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Pension system is overdue

Pension system is overdue

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MATHEW CHERIAN

GREY LINES

It has long been alleged that one reason people in developing countries have so many children is for old age security. Without reliable saving instruments or public pension programmes, children will be the best bet.  And because infant and child mortality rates are high in poorer states, having a large number of children helps ensure that at least some children – of the ‘right’ gender – will survive to provide support in old age.

However, with migration of children, older parents in many rural areas are left to fend for themselves.  In a district like Pathanamthitha in Kerala, where I come from, one in three people are old which is the likely future scenario after 2040 for most of India. In most houses there are only older people living alone. Their sole companions are their pet dogs and cats. Some families have more dogs and cats than human beings for companionship. If this future is not to fall on all of us, we will have to create alternative pension systems for India’s elderly.

Only a good pension system will help India’s elderly if we are to avert an old age crisis. In industrial countries and most low-income and middle-income countries, governments have developed formal arrangements for old age support.  An estimated 30 per cent of the world’s elderly are covered by these formal arrangements, and 40 per cent of the world’s workers are contributing with the expectation of being covered when they grow old. The answer to these pension system questions determines how a country’s old age security system affects the economy and how its benefits and costs are divided between old and young, rich and poor.

Studies by Dr Rajan of the Centre for Development Studies (CDS), Thiruvananthapuram, have shown that pensions are used very well by the elderly and help improve the economy. Our neighbouring country, Nepal, has a universal pension system, but not its superpower neighbour, India.

Recently, Aruna Roy, Convener of the Pension Parishad, was in Delhi at Jantar Mantar in early December along with thousands of older people, some from Rajasthan, some from Uttar Pradesh and Bihar, demanding universal pension for all older people. Aruna Roy recounts how she met an elderly woman in a village in Rajasthan living on a meagre Rs 50 per month keeping  body and soul together. Unless Indians get universal pension, old age will be a misery. Can we improve the dignity of India’s older people and treat them better?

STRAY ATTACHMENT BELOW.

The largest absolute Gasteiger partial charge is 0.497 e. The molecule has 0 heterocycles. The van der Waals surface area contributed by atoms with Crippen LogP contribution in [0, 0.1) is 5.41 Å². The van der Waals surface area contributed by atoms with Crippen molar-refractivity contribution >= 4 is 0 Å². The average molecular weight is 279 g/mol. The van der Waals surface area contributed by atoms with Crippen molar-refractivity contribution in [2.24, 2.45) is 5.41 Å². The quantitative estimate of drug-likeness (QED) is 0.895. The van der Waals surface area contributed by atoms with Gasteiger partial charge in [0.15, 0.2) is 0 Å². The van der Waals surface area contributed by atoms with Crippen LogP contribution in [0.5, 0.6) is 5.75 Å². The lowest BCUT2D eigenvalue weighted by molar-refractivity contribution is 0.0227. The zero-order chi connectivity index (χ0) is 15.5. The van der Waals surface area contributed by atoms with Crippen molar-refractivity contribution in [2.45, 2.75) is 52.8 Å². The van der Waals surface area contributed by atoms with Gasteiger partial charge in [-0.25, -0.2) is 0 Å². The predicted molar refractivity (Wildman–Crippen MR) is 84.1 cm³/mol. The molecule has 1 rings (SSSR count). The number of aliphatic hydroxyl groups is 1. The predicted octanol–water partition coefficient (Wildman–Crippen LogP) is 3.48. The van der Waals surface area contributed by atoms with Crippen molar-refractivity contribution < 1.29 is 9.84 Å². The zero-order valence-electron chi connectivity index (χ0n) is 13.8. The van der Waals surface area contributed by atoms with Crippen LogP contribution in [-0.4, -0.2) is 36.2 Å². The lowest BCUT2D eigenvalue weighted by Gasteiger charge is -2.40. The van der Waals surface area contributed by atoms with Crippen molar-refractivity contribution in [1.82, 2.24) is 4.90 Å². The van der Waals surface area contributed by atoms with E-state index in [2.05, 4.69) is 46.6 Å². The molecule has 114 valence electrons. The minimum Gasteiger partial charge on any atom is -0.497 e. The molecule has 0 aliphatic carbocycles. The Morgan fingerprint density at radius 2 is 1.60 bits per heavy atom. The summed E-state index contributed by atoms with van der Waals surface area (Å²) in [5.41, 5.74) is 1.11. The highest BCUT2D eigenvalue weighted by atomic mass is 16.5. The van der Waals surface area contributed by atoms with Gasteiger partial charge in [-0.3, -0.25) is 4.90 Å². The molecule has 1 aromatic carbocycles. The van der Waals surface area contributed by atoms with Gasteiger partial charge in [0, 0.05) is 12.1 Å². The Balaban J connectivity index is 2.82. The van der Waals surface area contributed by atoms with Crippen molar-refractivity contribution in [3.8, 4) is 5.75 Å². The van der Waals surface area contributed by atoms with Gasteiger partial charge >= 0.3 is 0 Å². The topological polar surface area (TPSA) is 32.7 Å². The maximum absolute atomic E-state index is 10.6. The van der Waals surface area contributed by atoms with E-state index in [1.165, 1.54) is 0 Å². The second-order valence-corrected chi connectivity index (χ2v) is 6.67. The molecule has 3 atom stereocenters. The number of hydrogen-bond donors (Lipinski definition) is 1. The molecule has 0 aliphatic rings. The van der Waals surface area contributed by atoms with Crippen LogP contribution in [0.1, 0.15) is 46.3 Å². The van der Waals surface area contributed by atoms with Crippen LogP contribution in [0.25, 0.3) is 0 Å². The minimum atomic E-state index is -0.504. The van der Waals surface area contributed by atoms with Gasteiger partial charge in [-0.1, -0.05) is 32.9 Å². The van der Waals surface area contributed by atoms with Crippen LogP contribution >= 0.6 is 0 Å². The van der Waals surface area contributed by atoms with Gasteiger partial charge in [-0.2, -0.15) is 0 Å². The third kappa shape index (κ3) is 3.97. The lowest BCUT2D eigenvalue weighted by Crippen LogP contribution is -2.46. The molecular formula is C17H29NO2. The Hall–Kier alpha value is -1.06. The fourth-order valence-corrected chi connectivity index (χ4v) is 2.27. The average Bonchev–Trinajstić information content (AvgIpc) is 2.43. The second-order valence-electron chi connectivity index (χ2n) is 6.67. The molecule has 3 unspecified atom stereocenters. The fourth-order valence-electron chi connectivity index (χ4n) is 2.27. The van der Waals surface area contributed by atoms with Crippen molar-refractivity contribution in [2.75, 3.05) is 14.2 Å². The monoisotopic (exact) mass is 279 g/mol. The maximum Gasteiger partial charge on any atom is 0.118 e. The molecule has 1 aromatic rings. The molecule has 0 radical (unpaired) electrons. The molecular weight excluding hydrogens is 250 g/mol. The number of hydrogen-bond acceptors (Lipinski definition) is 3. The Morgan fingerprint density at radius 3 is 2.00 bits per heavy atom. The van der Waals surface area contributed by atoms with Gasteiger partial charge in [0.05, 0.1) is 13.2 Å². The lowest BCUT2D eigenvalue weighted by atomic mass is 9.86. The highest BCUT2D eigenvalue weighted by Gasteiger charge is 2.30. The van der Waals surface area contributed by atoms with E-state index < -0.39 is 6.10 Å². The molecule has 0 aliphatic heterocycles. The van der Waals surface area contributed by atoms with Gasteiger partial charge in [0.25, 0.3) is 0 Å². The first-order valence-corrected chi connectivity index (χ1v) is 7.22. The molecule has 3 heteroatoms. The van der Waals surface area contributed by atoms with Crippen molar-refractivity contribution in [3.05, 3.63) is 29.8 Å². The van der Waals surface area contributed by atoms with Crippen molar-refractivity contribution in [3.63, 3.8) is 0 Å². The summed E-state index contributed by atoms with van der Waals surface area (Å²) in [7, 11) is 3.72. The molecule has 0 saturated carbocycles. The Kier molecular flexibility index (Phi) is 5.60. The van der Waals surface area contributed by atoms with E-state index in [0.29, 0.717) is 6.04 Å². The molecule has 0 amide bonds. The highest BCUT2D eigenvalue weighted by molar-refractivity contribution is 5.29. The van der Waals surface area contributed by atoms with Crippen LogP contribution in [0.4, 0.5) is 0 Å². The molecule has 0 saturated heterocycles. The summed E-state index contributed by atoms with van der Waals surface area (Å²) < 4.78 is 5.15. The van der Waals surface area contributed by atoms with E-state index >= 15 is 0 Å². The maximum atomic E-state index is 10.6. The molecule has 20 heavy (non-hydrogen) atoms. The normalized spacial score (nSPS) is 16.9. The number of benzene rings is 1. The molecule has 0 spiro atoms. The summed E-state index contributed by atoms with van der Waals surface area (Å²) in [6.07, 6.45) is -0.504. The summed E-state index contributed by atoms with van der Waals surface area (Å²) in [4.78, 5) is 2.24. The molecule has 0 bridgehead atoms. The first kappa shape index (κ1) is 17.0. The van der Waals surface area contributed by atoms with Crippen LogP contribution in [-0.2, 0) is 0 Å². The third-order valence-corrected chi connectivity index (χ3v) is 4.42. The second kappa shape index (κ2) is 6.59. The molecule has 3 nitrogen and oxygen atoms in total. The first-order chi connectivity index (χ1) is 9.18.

What is this universal pension? India, from the 1990s, had an old age pension scheme for very poor old people who were Below Poverty Line (BPL) cardholders. We call this a means-tested pension which is available only to the really poor. This started in 1992 with a plan allocation of just Rs 75 per month per person and then increased to Rs 200 per month per person in 2003.  This currently reaches about 12.5 million BPL cardholders, according to the Ministry of Rural Development. But it leaves out about 60 million older people who do not get any pension or social security and do not have a living wage after 60 years. 

How do we ensure they live with dignity?  Pension Parishad advocates that all elderly, who are not taxpayers, are given a living wage of Rs 2,000 per month which is half the amount of wages that will be available if they worked under the Mahatma Gandhi Rural Employment Guarantee Act (MGNREGA). This universal pension is likely to be the solution for hunger for the marginalised elderly in India.  Fifty-five million elderly, almost the whole population of the United Kingdom, go to bed with no food to eat, which is very cruel for a country with overflowing food stocks and claims of being a superpower. Social security systems in India face increasing financial pressure, particularly during times of economic crisis and high inflation, and are absent for almost 90 per cent of the population.

The Government of India (GoI) launched a scheme in 2010 called the National Pension System (NPS) or NPS Lite, a low-cost model aimed at economically disadvantaged sections of society. For the weaker and economically disadvantaged sections, this is a pay-and-build model of pension for securing old age income security and involves small amounts which builds up an NPS Lite account.  This would help part-time workers, auto-rickshaw drivers, vegetable vendors, fish workers, hawkers etc.  However, NPS Lite and its predecessor, the Swavalamban Scheme, have not had great success despite strong promotion from the GoI.

Ninety per cent of India’s 100 million elderly do not have pension or social security.  Ensuring social security is like ensuring a ‘living wage’ which is offered when you cannot work or earn your living.  We call it a ‘social wage’ which is a core entitlement that must be fulfilled by the state and society.  Many civil society groups like HelpAge India, Pension Parishad and Baba Adhav from the Hamaal Panchayat have been demanding universal pension. 

Unless we do this, in future decades we will have a tsunami of old age distress. India’s 100 million elderly will grow to 200 million by 2035. The demographic dividend, which we now have, will be over by 2035 and will become a demographic burden. We have a small window of 20 years during which we have to create a pension policy for India’s elderly or we will be overtaken by the tidal wave of sheer numbers.

This old age crisis will then be very hard to avert.  We must act now.

Mathew Cherian is  CEO of HelpAge India